KHANAURI, India — On a recent foggy winter morning, the line of trucks stretched for miles at Khanauri, a state border checkpoint in northern India. The drivers had been traveling for days carrying factory goods. But the arduous journey on bumpy, crowded roads is not their biggest problem, they say. It is long waits and laborious paperwork at regulatory checkpoints such as this — where more than 1,500 trucks stop for hours every day — that add significantly to the cost of doing business in India.
“The factory managers keep calling us anxiously with the same questions: “Where have you reached? Where are you stuck?” said Dinesh Kumar, 35, a truck driver carrying yarn from the western state of Gujarat to a blanket-making factory in Punjab.
Two-thirds of India’s freight travels by road. But only 40 percent of the travel time is consumed by driving, according to the World Bank. The rest is spent on waiting at state border checkpoints, paying state government levies and dealing with regulatory bureaucracies that vary from state to state.
Aiming to break this crippling barrier to business, Finance Minister Arun Jaitley this month introduced legislation in Parliament for one goods-and-services tax to replace the complex system of nearly 20 different taxes and levies imposed on commodities by different states. The G.S.T., as it is known, is one of the most ambitious economic reform measures of the past decade and a dramatic step toward making it easier to do business in India, a priority for the government, officials say.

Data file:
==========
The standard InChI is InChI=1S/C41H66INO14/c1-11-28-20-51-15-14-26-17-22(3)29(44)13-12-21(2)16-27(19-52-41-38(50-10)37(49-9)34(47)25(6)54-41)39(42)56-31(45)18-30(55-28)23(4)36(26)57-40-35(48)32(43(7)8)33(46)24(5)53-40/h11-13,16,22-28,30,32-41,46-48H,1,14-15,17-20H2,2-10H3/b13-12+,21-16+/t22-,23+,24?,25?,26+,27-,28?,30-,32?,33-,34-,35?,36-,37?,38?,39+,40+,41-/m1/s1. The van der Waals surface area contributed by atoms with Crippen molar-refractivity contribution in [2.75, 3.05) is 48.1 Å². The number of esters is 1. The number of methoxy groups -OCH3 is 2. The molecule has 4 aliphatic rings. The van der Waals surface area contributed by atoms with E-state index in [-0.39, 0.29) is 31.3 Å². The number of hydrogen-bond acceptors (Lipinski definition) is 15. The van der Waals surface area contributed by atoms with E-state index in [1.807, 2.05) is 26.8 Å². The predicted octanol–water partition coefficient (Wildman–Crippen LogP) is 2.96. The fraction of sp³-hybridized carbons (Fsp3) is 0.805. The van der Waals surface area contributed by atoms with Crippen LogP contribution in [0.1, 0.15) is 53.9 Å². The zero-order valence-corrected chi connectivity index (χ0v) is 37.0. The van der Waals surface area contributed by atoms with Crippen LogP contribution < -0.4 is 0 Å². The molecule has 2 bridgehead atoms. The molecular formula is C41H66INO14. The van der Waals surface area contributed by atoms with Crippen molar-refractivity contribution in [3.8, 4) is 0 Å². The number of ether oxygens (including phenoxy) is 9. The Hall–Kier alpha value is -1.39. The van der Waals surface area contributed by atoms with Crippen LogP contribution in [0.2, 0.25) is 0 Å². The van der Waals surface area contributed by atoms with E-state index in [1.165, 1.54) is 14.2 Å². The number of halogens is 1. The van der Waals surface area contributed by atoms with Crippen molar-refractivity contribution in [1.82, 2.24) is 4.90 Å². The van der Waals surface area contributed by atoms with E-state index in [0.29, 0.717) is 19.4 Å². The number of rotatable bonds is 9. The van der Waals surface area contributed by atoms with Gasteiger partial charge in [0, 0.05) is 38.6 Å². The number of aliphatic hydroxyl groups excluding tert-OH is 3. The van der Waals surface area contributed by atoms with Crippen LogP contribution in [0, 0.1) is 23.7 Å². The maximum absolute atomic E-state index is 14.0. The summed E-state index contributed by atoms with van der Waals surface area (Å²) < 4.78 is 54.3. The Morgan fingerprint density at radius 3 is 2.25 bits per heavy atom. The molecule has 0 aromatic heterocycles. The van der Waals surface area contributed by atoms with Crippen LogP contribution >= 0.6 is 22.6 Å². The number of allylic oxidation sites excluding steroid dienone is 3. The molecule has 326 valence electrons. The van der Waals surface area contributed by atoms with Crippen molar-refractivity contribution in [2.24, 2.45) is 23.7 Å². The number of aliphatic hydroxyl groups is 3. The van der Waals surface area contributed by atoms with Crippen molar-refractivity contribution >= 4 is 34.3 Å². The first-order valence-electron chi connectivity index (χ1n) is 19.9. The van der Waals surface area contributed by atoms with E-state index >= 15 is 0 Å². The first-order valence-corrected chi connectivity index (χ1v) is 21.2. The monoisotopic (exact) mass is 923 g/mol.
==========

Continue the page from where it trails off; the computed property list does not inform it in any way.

India’s recent economic growth has largely come from the boom in services such as information technology, but those contribute only a tiny fraction to what is still a farm-dominated economy. Industrial manufacturing accounts for about 16 percent of economic output. The government wants to raise it to 25 percent and create 100 millionjobs by 2022, a tall order in the current regulatory environment.
Prime Minister Narendra Modi, who took office in May promising to revive Asia’s third-largest economy, recently launched an ambitious “Make in India” campaign, aimed at boosting manufacturing and exports as China has in the past few decades.
Yet challenges remain. Despite the arrival of a new, business-friendly government, India slipped to 142 among 189 countries on this year’s World Bank index ranking nations according to ease of doing business. Last year, India was ranked 134.
And the logistical cost of manufacturing in India is seven times higher than international benchmarks, says the World Bank.
Denis Medvedev, senior country economist for India at the World Bank, called the unified goods-and-services tax a “game-changing economic reform” that can reduce freight time by 30 to 40 percent and add about 2 percent to the nation’s economic output in the next five years.
“It removes the element of uncertainty in the business cycle for Indian manufacturing,” Medvedev said.